Hidden Theatre Part 2: "It's about finding the right person"

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A theatre company so nice we're featuring them twice: Part 2 in our series on Hidden Theatre Company! (Read Part 1, by Co-Artistic Director Abby Restall.) I met with Drou and Abby, founders and Artistic Directors of Hidden Theatre Company, in the lobby of The Cockpit Theatre after one of their rehearsals for their upcoming production of the new musical Island SongFor this production, they've added two hats to the already teetering pile: Producers and Performers. Smiling and excited despite their hours of singing and staging, we talked about putting together the production, learning through experience, and their advice on how to make your own work. (Spoiler: Just do it!)

Olivia: Tell me about Island Song.

Abby: I first came across this production four or five years ago. I did a workshop with [writer and composer] Sam Carner at the University of Central Lancashire. Through that, I got his email address. When we set up the company [Hidden Theatre], we started thinking about what kinds of shows we wanted to do. I showed Drou the music to Island Song, and said, “I’m just going to email him, and he’ll probably say no, but what have we got to lose?” But he was incredible. He loved that we were interested, and said he would love for us to do the show. W did a workshop with Carner and [Derek] Gregor last year. Drou went over to New York and met them last year.

Drou: They’re the loveliest people you’ll ever meet. They’ve been really supportive—anything that we’ve emailed Sam about, he’s always happy to help us with.

Abby: A year and a half ago, we started talking about actually doing the show, and all of these connections started coming together. When we finally confirmed our venue in January, everything else just fell into place. Things haven’t slowed since, and I can’t really believe the performance is almost here.

Drou: It’s going to be so weird after it’s over—we’ve been talking about the show from a producer’s perspective for so long.

Olivia: What has that entailed?

Abby: We run this company in addition to our day jobs, and having normal lives. It took a while to get some of the formalities confirmed; we couldn’t get the license until we had the theatre, then we didn’t want to get the actors and director until we definitely knew the dates. All of those plans came into formation in the space of one week. Over the next three weeks, we got the license, the venue, met with directors and the creative team, and cast the show.

Drou: And this was at the same time we were hosting “Scratched.”

Olivia: How have rehearsals been?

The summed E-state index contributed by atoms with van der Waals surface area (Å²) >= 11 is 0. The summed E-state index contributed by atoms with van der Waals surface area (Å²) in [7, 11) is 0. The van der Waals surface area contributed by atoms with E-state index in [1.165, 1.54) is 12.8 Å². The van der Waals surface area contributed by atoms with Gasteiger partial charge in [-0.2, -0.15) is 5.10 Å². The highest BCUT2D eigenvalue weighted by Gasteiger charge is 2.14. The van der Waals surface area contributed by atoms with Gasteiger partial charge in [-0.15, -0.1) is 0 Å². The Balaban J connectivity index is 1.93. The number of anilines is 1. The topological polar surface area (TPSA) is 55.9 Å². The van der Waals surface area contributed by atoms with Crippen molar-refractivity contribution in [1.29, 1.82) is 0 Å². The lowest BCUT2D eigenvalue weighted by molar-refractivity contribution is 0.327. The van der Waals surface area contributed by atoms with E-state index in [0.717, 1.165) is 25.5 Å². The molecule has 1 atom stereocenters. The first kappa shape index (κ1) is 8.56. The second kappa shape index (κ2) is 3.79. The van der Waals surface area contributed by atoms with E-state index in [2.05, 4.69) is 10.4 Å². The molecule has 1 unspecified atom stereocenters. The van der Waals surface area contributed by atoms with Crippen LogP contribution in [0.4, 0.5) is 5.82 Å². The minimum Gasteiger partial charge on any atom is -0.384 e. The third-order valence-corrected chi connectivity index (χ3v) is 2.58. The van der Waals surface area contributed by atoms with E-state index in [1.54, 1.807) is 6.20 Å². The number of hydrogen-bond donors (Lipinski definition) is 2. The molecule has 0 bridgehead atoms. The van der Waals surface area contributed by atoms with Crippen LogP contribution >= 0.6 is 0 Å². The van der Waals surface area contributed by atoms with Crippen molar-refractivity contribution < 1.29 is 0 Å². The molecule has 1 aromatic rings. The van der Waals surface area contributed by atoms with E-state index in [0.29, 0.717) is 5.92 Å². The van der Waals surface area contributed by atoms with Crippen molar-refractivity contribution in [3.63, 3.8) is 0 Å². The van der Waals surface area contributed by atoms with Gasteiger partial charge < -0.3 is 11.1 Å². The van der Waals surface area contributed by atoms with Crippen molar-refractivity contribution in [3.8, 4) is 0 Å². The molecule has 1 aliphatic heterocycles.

Abby: We’re really lucky to have gotten a great company. Drou and I are performing in the show, and we have director Christian Bullen, and Ben Papworth is the MD. Our actors are Stephanie Lyse, Joshua Wills, and Jack Anthony Smart. It’s a really nice vibe in the rehearsal room, and we got really lucky with it being a collaborative environment.

Drou: We’ve learned so much. Though we discussed the show when we formed a company, we’d never done anything like it before—we’d just completed our Master’s degrees at Central, we’d done performing, but we’d never produced. We’ve learned as we gone along.

Abby: We presented Making Waves at the Camden Fringe, and we learned so much through that. This process—for us, on the admin side—has been much easier this time around, since we know what things work and what things don’t.

Drou: We know what timescales to do things on, such as when to send the press release—last time, we had no clue! We were so green. But all you can do is just keep moving.

Abby: We had to make the mistakes for this to run smoothly. At one point, in our previous show, we spent more money on some things than we needed to, but now we’re learning—we had to make those mistakes to learn for next time. “Just keep moving”—it’s from the finale of our show, which we’ve been working on today. Just keep moving, and everything will fall into place.

Olivia: So what’s the show about?

Drou: It’s about five different people. My character is a lawyer, and when she meets another character named Will, she has to choose between her career and this new relationship.

Abby: It’s about five individual characters that move to New York, and you see their lives play out. Drou’s character, Jordan, meets Will, and they’re the only two who have a real connective relationship. Everyone else is on his or her own journey. There’s a lawyer, a cabaret singer, a character who has followed a boyfriend, and an actor—you see people settle in and try to make it in the city. They’re all striving to achieve their goals.